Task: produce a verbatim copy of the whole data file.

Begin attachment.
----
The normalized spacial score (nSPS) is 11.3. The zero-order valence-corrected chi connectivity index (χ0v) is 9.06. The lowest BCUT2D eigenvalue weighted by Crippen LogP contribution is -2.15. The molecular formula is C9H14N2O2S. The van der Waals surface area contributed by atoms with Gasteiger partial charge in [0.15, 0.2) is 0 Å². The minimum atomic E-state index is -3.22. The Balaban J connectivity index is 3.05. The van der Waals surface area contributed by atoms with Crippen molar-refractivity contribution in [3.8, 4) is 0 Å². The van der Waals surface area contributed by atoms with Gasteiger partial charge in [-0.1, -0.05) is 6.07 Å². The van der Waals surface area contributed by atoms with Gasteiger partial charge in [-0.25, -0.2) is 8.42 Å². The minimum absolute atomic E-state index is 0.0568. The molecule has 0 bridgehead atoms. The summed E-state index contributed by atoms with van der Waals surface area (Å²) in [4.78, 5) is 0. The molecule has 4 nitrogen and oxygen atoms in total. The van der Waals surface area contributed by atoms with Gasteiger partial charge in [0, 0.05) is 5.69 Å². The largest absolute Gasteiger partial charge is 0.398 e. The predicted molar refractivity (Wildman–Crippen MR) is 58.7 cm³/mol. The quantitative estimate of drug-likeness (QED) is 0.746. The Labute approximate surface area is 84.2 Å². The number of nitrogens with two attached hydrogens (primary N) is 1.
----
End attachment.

The normalized spacial score (nSPS) is 11.3. The zero-order valence-corrected chi connectivity index (χ0v) is 9.06. The lowest BCUT2D eigenvalue weighted by Crippen LogP contribution is -2.15. The molecular formula is C9H14N2O2S. The van der Waals surface area contributed by atoms with Gasteiger partial charge in [0.15, 0.2) is 0 Å². The minimum atomic E-state index is -3.22. The Balaban J connectivity index is 3.05. The van der Waals surface area contributed by atoms with Crippen molar-refractivity contribution in [3.8, 4) is 0 Å². The van der Waals surface area contributed by atoms with Gasteiger partial charge in [-0.1, -0.05) is 6.07 Å². The van der Waals surface area contributed by atoms with Gasteiger partial charge in [-0.25, -0.2) is 8.42 Å². The minimum absolute atomic E-state index is 0.0568. The molecule has 0 bridgehead atoms. The summed E-state index contributed by atoms with van der Waals surface area (Å²) in [4.78, 5) is 0. The molecule has 4 nitrogen and oxygen atoms in total. The van der Waals surface area contributed by atoms with Gasteiger partial charge in [0, 0.05) is 5.69 Å². The largest absolute Gasteiger partial charge is 0.398 e. The predicted molar refractivity (Wildman–Crippen MR) is 58.7 cm³/mol. The quantitative estimate of drug-likeness (QED) is 0.746. The Labute approximate surface area is 84.2 Å². The number of nitrogens with two attached hydrogens (primary N) is 1.